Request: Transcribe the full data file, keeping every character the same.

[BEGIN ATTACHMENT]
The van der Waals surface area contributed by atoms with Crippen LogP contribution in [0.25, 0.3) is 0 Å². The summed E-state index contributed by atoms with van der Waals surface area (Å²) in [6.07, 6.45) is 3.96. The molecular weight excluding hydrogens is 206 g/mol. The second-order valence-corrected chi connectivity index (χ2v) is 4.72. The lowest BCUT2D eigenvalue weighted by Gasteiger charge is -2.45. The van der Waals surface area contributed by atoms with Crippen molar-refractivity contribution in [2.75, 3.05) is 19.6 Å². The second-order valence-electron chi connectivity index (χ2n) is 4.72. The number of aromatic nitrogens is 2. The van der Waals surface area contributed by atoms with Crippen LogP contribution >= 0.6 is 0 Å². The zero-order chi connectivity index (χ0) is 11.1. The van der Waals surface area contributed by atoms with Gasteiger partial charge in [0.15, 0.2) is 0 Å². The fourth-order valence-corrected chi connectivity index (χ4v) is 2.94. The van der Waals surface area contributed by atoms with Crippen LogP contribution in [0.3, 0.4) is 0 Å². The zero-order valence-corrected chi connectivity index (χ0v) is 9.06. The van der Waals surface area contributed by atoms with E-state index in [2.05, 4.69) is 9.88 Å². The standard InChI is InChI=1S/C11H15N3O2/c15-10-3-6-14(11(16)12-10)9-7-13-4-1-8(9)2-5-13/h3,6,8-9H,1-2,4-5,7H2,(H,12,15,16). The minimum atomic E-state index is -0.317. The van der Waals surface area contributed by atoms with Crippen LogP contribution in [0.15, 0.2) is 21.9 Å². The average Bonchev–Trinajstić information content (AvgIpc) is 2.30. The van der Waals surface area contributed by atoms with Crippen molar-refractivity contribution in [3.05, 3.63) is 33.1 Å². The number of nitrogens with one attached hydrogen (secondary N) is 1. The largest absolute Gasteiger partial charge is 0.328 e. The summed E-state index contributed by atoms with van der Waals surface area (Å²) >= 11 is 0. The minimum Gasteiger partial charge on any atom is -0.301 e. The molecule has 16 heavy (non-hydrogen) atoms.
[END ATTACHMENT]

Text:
The van der Waals surface area contributed by atoms with Crippen LogP contribution in [0.25, 0.3) is 0 Å². The summed E-state index contributed by atoms with van der Waals surface area (Å²) in [6.07, 6.45) is 3.96. The molecular weight excluding hydrogens is 206 g/mol. The second-order valence-corrected chi connectivity index (χ2v) is 4.72. The lowest BCUT2D eigenvalue weighted by Gasteiger charge is -2.45. The van der Waals surface area contributed by atoms with Crippen molar-refractivity contribution in [2.75, 3.05) is 19.6 Å². The second-order valence-electron chi connectivity index (χ2n) is 4.72. The number of aromatic nitrogens is 2. The van der Waals surface area contributed by atoms with Crippen LogP contribution >= 0.6 is 0 Å². The zero-order chi connectivity index (χ0) is 11.1. The van der Waals surface area contributed by atoms with Gasteiger partial charge in [0.15, 0.2) is 0 Å². The fourth-order valence-corrected chi connectivity index (χ4v) is 2.94. The van der Waals surface area contributed by atoms with Crippen LogP contribution in [0.3, 0.4) is 0 Å². The zero-order valence-corrected chi connectivity index (χ0v) is 9.06. The van der Waals surface area contributed by atoms with E-state index in [2.05, 4.69) is 9.88 Å². The standard InChI is InChI=1S/C11H15N3O2/c15-10-3-6-14(11(16)12-10)9-7-13-4-1-8(9)2-5-13/h3,6,8-9H,1-2,4-5,7H2,(H,12,15,16). The minimum atomic E-state index is -0.317. The van der Waals surface area contributed by atoms with Crippen LogP contribution in [0.15, 0.2) is 21.9 Å². The average Bonchev–Trinajstić information content (AvgIpc) is 2.30. The van der Waals surface area contributed by atoms with Crippen molar-refractivity contribution in [3.05, 3.63) is 33.1 Å². The number of nitrogens with one attached hydrogen (secondary N) is 1. The largest absolute Gasteiger partial charge is 0.328 e. The summed E-state index contributed by atoms with van der Waals surface area (Å²) >= 11 is 0. The minimum Gasteiger partial charge on any atom is -0.301 e. The molecule has 16 heavy (non-hydrogen) atoms.